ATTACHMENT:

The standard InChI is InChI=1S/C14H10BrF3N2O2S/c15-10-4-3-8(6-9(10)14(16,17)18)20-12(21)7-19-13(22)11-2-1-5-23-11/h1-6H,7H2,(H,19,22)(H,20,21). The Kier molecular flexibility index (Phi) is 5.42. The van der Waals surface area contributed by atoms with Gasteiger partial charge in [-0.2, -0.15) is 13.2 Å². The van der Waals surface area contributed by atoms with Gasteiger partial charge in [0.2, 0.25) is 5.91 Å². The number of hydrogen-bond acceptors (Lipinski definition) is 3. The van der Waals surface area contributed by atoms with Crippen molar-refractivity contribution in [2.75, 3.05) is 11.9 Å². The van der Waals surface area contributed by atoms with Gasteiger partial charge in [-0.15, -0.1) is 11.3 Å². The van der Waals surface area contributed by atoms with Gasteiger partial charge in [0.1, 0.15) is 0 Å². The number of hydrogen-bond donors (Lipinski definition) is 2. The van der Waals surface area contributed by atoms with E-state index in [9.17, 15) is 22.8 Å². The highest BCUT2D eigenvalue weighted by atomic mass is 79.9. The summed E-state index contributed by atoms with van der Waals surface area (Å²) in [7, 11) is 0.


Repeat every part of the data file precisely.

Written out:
The standard InChI is InChI=1S/C14H10BrF3N2O2S/c15-10-4-3-8(6-9(10)14(16,17)18)20-12(21)7-19-13(22)11-2-1-5-23-11/h1-6H,7H2,(H,19,22)(H,20,21). The Kier molecular flexibility index (Phi) is 5.42. The van der Waals surface area contributed by atoms with Gasteiger partial charge in [-0.2, -0.15) is 13.2 Å². The van der Waals surface area contributed by atoms with Gasteiger partial charge in [0.2, 0.25) is 5.91 Å². The number of hydrogen-bond acceptors (Lipinski definition) is 3. The van der Waals surface area contributed by atoms with Crippen molar-refractivity contribution in [2.75, 3.05) is 11.9 Å². The van der Waals surface area contributed by atoms with Gasteiger partial charge in [-0.15, -0.1) is 11.3 Å². The van der Waals surface area contributed by atoms with Gasteiger partial charge in [0.1, 0.15) is 0 Å². The number of hydrogen-bond donors (Lipinski definition) is 2. The van der Waals surface area contributed by atoms with E-state index in [9.17, 15) is 22.8 Å². The highest BCUT2D eigenvalue weighted by atomic mass is 79.9. The summed E-state index contributed by atoms with van der Waals surface area (Å²) in [7, 11) is 0.